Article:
“…they had no rights which the white man was bound to respect…”

“They had for more than a century before been regarded as beings of an inferior order, and altogether unfit to associate with the white race, either in social or political relations; and so far inferior, that they had no rights which the white man was bound to respect; and that the negro might justly and lawfully be reduced to slavery for his benefit.”

Roger B. Taney, Chief Justice, Supreme Court, March 1857


As we enter 2015 with renewed sentiment, I cannot help but think of the last few months of 2014 as “Black Lives Matter” protests continued and the country wrestled with the question of racism. On December 13, 2014, I participated in the march against Police Brutality in Washington, DC.  In the midst of the protest and the various calls for justice, I could not help but hear the oft repeated sentence from the Supreme Court’s judgment in the Dred Scott v. Sanford case that blacks have no rights that whites are bound to respect. As an historian specializing in the nineteenth century, I can’t help but wonder what the implications of Supreme Court Chief Justice Roger B. Taney’s statement are in our world today, especially in the case of brutal police violence.[1]

The Dred Scott v. Sanford ruling took place in March 1857, three years prior to the secession of South Carolina from the Union; before the attack on Fort Sumter and the beginning of the Civil War; and years before the ratification of the thirteenth, fourteenth, and fifteenth amendments to the Constitution. Within the context of the times, African Americans were considered inferior and chattel rather than human beings. The Supreme Court established its justification through its interpretation that the Declaration of Independence, the Constitution, and state legislation governing slavery served as legal and historical precedent. Taney endorsed this idea by stating: “It is obvious that they [blacks] were not even in the minds of the framers of the Constitution when they were conferring special rights and privileges upon the citizens of a State in every other part of the Union.” The exclusion of Blacks from the Constitution meant their exclusion from citizenship. The effects of this logic were that blacks were denied equal protection under the law, ability to move about, vote, and run for any of the country’s political offices.

Today, unlike in the nineteenth century, blacks are considered citizens.  The thirteenth fourteenth and fifteenth amendments abolished slavery, provided Blacks with citizenship, and granted suffrage. Those fundamental elements that Taney stated determined citizenship were eliminated. Yet there was something else in the Taney decision that lingers within American society.

The Supreme Court’s rejection of Dred Scott’s claim to freedom was not based on legal precedent alone, but also the deeply held belief of Black inferiority.[2] The belief in their inferiority and the superiority of whites was a long held justification of oppression and brutal practices against Blacks. Even constitutional amendments could not eradicate the sentiment. It was not just a concept of citizenship at question in the Taney decision; it was racism pure and simple.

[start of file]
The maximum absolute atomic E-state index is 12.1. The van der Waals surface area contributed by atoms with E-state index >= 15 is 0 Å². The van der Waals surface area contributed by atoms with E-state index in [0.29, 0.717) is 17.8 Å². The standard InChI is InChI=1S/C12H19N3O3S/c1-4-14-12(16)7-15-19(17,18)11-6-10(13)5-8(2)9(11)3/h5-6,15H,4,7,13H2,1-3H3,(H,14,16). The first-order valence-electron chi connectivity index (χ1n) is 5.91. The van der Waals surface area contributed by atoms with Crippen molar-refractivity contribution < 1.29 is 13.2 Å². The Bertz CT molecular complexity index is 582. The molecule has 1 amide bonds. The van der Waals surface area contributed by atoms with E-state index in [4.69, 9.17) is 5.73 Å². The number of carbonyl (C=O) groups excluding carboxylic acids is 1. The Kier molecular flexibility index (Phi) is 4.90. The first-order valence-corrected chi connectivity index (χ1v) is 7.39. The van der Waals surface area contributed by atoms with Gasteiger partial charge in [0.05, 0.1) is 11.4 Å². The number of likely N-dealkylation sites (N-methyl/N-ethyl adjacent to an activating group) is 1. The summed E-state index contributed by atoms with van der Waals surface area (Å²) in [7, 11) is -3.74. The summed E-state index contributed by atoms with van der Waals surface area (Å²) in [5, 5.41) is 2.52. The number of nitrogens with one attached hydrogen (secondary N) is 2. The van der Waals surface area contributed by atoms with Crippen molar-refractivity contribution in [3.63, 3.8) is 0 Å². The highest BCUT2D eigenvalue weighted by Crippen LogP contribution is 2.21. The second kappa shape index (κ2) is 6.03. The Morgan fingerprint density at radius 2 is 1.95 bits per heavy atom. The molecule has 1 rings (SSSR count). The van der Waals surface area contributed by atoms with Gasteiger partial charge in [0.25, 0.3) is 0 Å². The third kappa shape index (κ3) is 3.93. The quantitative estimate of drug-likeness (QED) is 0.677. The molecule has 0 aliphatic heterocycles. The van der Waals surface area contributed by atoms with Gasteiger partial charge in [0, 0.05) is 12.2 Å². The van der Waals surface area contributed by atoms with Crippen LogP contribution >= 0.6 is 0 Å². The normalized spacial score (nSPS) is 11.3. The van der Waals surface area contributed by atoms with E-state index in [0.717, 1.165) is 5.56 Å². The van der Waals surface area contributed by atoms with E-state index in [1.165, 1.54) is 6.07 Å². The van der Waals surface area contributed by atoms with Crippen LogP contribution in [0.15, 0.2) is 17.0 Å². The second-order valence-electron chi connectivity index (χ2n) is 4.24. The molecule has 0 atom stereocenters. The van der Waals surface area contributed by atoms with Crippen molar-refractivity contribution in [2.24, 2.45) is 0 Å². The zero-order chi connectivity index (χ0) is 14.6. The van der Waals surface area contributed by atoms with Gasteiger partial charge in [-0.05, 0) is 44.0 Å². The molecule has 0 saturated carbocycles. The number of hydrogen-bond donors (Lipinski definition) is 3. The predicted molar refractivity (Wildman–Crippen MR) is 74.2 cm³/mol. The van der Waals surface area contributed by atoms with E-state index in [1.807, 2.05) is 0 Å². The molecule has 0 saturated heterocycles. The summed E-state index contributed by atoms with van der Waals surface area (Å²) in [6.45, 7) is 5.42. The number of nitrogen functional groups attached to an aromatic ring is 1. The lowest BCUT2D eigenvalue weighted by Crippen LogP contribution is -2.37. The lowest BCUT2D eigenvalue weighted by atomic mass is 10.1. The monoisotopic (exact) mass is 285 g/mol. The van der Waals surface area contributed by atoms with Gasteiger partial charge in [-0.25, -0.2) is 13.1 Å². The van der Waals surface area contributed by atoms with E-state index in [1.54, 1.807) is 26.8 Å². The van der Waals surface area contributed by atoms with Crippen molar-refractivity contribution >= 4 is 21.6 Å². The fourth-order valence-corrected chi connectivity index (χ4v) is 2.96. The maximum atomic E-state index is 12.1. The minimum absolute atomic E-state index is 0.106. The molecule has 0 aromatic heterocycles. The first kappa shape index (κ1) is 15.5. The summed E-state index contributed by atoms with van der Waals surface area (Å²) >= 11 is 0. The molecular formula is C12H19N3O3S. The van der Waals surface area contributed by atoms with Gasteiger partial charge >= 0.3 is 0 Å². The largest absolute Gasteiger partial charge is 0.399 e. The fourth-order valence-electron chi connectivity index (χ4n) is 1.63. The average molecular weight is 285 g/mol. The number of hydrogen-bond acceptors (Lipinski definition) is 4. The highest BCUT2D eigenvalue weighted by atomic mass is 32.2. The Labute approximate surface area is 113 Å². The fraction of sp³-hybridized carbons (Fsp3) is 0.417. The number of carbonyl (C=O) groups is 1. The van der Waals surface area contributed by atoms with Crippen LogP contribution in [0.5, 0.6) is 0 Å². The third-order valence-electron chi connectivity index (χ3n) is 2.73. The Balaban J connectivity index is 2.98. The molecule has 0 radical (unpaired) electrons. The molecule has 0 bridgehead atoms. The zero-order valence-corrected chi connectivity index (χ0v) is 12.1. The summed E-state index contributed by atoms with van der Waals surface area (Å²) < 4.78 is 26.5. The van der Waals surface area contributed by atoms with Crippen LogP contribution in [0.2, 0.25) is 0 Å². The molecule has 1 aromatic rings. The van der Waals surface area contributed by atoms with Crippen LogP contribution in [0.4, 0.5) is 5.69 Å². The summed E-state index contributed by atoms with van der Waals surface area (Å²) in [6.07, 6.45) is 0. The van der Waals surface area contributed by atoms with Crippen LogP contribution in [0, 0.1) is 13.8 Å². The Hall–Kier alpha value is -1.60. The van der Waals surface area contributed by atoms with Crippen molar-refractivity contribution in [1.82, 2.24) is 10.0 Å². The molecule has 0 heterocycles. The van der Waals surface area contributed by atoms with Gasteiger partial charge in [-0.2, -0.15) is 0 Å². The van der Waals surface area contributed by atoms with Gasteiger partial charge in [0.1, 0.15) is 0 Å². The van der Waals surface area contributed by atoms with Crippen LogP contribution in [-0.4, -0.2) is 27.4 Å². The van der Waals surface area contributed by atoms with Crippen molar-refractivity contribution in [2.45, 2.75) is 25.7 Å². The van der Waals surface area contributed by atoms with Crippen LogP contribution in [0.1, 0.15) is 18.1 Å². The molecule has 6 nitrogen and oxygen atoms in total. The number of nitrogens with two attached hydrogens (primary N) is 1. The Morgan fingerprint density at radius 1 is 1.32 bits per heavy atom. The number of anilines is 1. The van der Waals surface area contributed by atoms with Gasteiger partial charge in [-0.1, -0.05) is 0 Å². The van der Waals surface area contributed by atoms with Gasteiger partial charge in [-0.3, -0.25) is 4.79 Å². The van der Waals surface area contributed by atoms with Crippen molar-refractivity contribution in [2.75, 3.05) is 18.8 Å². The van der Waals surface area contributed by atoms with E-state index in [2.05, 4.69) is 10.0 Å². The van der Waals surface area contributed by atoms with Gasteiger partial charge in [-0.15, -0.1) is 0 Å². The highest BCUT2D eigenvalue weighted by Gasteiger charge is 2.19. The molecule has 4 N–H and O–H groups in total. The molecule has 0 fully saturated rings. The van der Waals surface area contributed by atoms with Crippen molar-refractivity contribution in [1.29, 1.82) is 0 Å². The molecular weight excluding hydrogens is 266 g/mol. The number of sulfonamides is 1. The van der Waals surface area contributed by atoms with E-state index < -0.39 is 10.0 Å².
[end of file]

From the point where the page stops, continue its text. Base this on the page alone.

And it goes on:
Taney’s statement was a brief glimpse into the undergirding philosophy of racism in America. Today as we look at the situation of Eric Garner, and the response of NYPD officers to Mayor de Blasio at the funerals of the fallen officers in Brooklyn, I cannot help but think that perhaps, Taney’s statement still rings true for many. It serves as a justification for their actions. That there is nothing about a Black person that justifies respect and if respect is granted, it is out of the benevolence of the white individual, not a right.   Unfortunately, people in positions of power, especially in law enforcement, seem to echo this view. The hope is in the support of thousands from across the country and across the world who endorse the “Black Live Matter” campaign, and in doing so reject the oppressive, racist patriarchy. There may not be a Pollyanna moment in the future in regards to racism and law enforcement, but the greater global support of equal rights for all people could lead to the rejection of a legal opinion of racism articulated over 150 years ago.



[1] Dred Scott was a slave who sued his master for his freedom, after he was moved across state lines from slave states to free states. The decision would end up being heard by the Supreme Court and would be considered one of the landmark cases in the nation’s history. Blair L.M. Kelley draws parallels to the Dred Scott decision and the Ferguson protests at TheRoot.com. http://www.theroot.com/articles/history/2014/08/michael_brown_was_one_of_we_the_people_too.html?wpisrc=newstories

[2] For perspective on the whites’ historical perception of Blacks, see George Fredrickson, Black Image in the White Mind: The Debate on Afro-American Character and Destiny, 1817 – 1914, (Wesleyan: Hanover, 1987).

Share with a friend:
Copyright © AAIHS. May not be reprinted without permission.


Noelle Trent

Noelle Trent is the Director of Interpretation, Collections & Education at the National Civil Rights Museum in Memphis, Tennessee. She holds a doctorate in American history for Howard University, and is currently expanding her dissertation Frederick Douglass and the Making of American Exceptionalism into a book. Follow her on Twitter @NoelleTrentPhD.